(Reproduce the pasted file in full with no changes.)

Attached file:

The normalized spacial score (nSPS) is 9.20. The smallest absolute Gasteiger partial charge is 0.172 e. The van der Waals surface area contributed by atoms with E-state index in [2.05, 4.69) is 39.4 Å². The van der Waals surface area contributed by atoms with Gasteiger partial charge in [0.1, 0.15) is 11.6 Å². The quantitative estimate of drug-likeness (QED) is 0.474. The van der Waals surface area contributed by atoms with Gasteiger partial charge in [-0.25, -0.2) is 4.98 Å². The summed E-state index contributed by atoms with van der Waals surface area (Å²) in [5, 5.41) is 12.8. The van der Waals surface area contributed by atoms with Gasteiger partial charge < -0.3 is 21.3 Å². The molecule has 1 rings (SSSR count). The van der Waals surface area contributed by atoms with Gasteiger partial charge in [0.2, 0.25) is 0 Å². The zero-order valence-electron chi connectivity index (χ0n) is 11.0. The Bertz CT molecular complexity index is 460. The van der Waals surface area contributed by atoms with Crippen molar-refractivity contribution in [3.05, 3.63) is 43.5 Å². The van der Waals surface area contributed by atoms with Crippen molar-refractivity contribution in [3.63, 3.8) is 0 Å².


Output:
The normalized spacial score (nSPS) is 9.20. The smallest absolute Gasteiger partial charge is 0.172 e. The van der Waals surface area contributed by atoms with E-state index in [2.05, 4.69) is 39.4 Å². The van der Waals surface area contributed by atoms with Gasteiger partial charge in [0.1, 0.15) is 11.6 Å². The quantitative estimate of drug-likeness (QED) is 0.474. The van der Waals surface area contributed by atoms with Gasteiger partial charge in [-0.25, -0.2) is 4.98 Å². The summed E-state index contributed by atoms with van der Waals surface area (Å²) in [5, 5.41) is 12.8. The van der Waals surface area contributed by atoms with Gasteiger partial charge < -0.3 is 21.3 Å². The molecule has 1 rings (SSSR count). The van der Waals surface area contributed by atoms with Gasteiger partial charge in [0.2, 0.25) is 0 Å². The zero-order valence-electron chi connectivity index (χ0n) is 11.0. The Bertz CT molecular complexity index is 460. The van der Waals surface area contributed by atoms with Crippen molar-refractivity contribution in [3.05, 3.63) is 43.5 Å². The van der Waals surface area contributed by atoms with Crippen molar-refractivity contribution in [3.63, 3.8) is 0 Å².